An article in these pages this week about local enforcement of regulations governing access to businesses and public accommodations for people with disabilities points to a looming problem: East Hampton Town departments have been left unable to provide needed services as a result of three years of budget-cutting. Seeking compliance with disabilities laws, both local and federal, would take a considerable investment of time and staff, something the departments involved lack. For candidates hoping to run for town supervisor and town board, leveling with the voters about the long-term need for tax increases will be essential.
In a number of editions this year, we have been writing about some of the key issues that the political parties and voters should grapple with as they make their choices. Among these have been returning civility and respect to town meetings, restoring the rule of law, and coping with climate change and sea-level rise in an informed manner. Dollars and cents issues are next on the list, and there is significant reason for concern that the Wilkinson years have so gutted both infrastructure and employee numbers that meeting needs in the years ahead will be expensive.
Whether because of politics or ideology, the day of reckoning about the town’s forced poverty is coming soon. This could well be one reason why there has been no one of note stepping forward to run for town supervisor on the Republican line. Perhaps they are in on the little secret that the next person in the office will necessarily be responsible for tax increases. This would not be the first time in relatively recent memory that the town’s budget-writers left a financial time bomb waiting for an incoming administration. The McGintee administration did it by inappropriate juggling of town accounts; the Wilkinson team has done it by decimating town departments.
The difficulties are not limited to disability laws or overworked ordinance enforcers. The Building Department reports having a hard time keeping up with routine paperwork, for example. Nor do departmental problems take into consideration some big-ticket items, such as necessary roadwork, that would in most cases have to be paid for by the town’s issuing bonds, whose cost would show up in tax bills for years to come.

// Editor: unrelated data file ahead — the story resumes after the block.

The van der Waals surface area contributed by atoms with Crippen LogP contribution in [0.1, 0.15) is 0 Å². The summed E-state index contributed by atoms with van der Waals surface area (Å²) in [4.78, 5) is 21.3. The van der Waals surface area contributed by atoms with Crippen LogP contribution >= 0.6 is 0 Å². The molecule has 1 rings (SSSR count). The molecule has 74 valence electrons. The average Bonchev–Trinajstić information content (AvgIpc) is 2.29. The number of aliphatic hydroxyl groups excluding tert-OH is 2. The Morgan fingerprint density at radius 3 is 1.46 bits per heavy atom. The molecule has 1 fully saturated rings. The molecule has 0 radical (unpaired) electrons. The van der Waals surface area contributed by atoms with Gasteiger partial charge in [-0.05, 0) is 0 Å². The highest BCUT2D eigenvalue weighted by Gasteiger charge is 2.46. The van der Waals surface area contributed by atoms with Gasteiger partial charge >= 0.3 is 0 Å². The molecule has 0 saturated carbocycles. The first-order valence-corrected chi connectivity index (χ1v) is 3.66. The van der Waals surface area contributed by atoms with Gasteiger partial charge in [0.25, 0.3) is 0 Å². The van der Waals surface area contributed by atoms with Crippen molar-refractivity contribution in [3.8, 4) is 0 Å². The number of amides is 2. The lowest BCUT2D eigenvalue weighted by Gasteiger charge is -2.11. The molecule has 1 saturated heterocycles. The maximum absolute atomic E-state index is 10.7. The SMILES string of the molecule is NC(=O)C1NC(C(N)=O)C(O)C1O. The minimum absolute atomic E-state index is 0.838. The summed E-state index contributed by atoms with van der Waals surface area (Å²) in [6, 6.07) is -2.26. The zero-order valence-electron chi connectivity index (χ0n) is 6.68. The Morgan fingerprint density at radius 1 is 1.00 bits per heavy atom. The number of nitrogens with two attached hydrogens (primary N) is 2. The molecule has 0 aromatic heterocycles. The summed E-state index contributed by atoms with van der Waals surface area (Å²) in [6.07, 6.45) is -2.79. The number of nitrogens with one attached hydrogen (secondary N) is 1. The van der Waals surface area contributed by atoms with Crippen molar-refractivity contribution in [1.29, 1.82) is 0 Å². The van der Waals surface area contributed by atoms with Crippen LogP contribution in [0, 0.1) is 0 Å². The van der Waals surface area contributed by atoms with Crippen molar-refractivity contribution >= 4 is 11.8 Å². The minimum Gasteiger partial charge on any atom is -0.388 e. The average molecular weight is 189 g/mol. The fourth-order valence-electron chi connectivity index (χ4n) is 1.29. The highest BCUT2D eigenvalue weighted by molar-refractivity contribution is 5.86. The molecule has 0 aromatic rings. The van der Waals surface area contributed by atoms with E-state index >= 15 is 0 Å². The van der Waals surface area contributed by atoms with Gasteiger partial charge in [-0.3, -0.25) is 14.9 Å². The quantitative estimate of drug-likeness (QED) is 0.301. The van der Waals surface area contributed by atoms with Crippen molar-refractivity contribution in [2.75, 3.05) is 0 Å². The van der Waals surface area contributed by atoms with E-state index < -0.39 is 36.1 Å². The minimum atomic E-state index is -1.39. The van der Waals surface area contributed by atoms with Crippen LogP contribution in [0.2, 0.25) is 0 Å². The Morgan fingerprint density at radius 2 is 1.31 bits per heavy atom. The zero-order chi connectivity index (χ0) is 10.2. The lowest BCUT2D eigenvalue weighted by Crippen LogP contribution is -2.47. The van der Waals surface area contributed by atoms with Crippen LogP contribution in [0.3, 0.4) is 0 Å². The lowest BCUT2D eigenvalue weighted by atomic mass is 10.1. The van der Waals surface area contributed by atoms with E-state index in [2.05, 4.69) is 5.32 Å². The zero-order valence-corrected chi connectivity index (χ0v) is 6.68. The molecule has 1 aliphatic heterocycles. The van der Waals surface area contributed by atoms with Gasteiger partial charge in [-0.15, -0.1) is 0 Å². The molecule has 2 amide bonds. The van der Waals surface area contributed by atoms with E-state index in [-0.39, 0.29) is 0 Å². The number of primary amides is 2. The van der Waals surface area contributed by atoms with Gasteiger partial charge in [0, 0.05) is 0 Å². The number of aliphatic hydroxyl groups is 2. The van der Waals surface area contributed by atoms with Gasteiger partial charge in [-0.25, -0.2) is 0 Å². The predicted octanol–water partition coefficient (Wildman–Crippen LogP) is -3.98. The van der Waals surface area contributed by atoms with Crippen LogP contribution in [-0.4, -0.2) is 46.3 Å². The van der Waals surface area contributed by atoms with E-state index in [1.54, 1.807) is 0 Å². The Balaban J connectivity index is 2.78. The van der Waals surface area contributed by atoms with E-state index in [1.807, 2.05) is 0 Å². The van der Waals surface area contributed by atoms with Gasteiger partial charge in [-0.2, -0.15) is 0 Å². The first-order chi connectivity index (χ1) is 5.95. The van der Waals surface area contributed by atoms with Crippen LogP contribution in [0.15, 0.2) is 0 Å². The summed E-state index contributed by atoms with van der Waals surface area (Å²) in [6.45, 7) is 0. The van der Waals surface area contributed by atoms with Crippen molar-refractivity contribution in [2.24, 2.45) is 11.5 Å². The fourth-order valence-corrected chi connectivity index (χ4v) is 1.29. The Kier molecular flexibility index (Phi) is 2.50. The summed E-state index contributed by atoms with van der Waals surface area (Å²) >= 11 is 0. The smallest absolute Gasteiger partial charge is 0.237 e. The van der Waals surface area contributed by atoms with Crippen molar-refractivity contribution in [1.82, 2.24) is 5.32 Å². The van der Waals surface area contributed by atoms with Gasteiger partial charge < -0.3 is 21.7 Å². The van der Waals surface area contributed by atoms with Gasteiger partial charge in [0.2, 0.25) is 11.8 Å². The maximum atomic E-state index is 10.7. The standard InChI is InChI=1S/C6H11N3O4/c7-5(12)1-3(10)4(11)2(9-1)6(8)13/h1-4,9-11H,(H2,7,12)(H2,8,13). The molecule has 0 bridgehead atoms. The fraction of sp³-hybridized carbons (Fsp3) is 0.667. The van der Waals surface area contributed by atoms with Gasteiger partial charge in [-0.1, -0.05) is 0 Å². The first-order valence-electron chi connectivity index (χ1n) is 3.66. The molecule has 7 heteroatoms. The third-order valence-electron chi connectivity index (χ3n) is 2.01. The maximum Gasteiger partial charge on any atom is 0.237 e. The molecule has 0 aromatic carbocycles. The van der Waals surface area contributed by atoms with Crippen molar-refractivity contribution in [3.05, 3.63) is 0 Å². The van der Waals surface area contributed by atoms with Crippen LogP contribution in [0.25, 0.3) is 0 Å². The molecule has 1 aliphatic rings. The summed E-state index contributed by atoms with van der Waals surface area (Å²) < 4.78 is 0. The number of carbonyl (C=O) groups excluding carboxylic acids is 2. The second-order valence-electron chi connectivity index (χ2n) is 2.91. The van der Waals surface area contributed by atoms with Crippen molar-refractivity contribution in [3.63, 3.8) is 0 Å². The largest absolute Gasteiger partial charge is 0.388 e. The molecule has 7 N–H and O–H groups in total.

This is also why you may not see a resolution to East Hampton Town’s contract negotiations with its police union until after the budget is due in November. That way, any likely increases will not be included in the annual police appropriation, forcing the next town administration, probably a Democratic one, to scramble to come up with the money. By one calculus, resulting taxpayer anger could vault the Republicans back into power in the following election.
Writing the town’s 2014 budget is a responsibility that falls to Town Supervisor Bill Wilkinson, whose sniffy distaste for funding much of anything without tapping surpluses or selling assets has been made clear. The budget itself is not made final until after the November election, but it should loom large as the parties narrow down their choices, the campaigns unfold, and the candidates talk to voters about the tough choices ahead.